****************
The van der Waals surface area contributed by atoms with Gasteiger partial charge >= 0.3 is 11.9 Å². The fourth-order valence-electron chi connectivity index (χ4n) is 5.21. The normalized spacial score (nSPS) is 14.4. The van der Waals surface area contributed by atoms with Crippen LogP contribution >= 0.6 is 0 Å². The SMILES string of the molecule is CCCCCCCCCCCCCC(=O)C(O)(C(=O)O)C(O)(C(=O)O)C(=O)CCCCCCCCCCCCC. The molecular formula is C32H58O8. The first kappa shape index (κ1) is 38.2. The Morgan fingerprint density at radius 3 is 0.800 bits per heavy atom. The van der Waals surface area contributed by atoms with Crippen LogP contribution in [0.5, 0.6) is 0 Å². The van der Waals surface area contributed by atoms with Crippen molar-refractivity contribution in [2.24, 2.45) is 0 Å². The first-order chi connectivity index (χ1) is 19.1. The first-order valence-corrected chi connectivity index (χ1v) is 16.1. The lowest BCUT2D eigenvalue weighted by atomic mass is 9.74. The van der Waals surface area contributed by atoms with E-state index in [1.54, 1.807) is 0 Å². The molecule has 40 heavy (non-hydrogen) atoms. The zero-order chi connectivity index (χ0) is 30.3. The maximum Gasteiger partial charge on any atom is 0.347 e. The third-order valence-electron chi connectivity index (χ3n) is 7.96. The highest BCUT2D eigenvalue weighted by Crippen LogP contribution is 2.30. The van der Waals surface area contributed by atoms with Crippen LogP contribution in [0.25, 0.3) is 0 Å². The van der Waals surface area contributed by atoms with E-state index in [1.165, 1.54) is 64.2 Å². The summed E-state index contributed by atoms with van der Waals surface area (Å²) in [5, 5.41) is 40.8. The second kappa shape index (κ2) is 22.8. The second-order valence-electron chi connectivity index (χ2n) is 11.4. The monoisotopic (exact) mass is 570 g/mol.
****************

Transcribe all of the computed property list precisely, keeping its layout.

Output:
The van der Waals surface area contributed by atoms with Gasteiger partial charge >= 0.3 is 11.9 Å². The fourth-order valence-electron chi connectivity index (χ4n) is 5.21. The normalized spacial score (nSPS) is 14.4. The van der Waals surface area contributed by atoms with Crippen LogP contribution >= 0.6 is 0 Å². The SMILES string of the molecule is CCCCCCCCCCCCCC(=O)C(O)(C(=O)O)C(O)(C(=O)O)C(=O)CCCCCCCCCCCCC. The molecular formula is C32H58O8. The first kappa shape index (κ1) is 38.2. The Morgan fingerprint density at radius 3 is 0.800 bits per heavy atom. The van der Waals surface area contributed by atoms with Crippen LogP contribution in [0.5, 0.6) is 0 Å². The van der Waals surface area contributed by atoms with Crippen molar-refractivity contribution in [2.24, 2.45) is 0 Å². The first-order chi connectivity index (χ1) is 19.1. The first-order valence-corrected chi connectivity index (χ1v) is 16.1. The lowest BCUT2D eigenvalue weighted by atomic mass is 9.74. The van der Waals surface area contributed by atoms with E-state index in [1.54, 1.807) is 0 Å². The molecule has 40 heavy (non-hydrogen) atoms. The zero-order chi connectivity index (χ0) is 30.3. The maximum Gasteiger partial charge on any atom is 0.347 e. The third-order valence-electron chi connectivity index (χ3n) is 7.96. The highest BCUT2D eigenvalue weighted by Crippen LogP contribution is 2.30. The van der Waals surface area contributed by atoms with Crippen LogP contribution in [0.25, 0.3) is 0 Å². The van der Waals surface area contributed by atoms with E-state index in [1.165, 1.54) is 64.2 Å². The summed E-state index contributed by atoms with van der Waals surface area (Å²) in [5, 5.41) is 40.8. The second kappa shape index (κ2) is 22.8. The second-order valence-electron chi connectivity index (χ2n) is 11.4. The monoisotopic (exact) mass is 570 g/mol.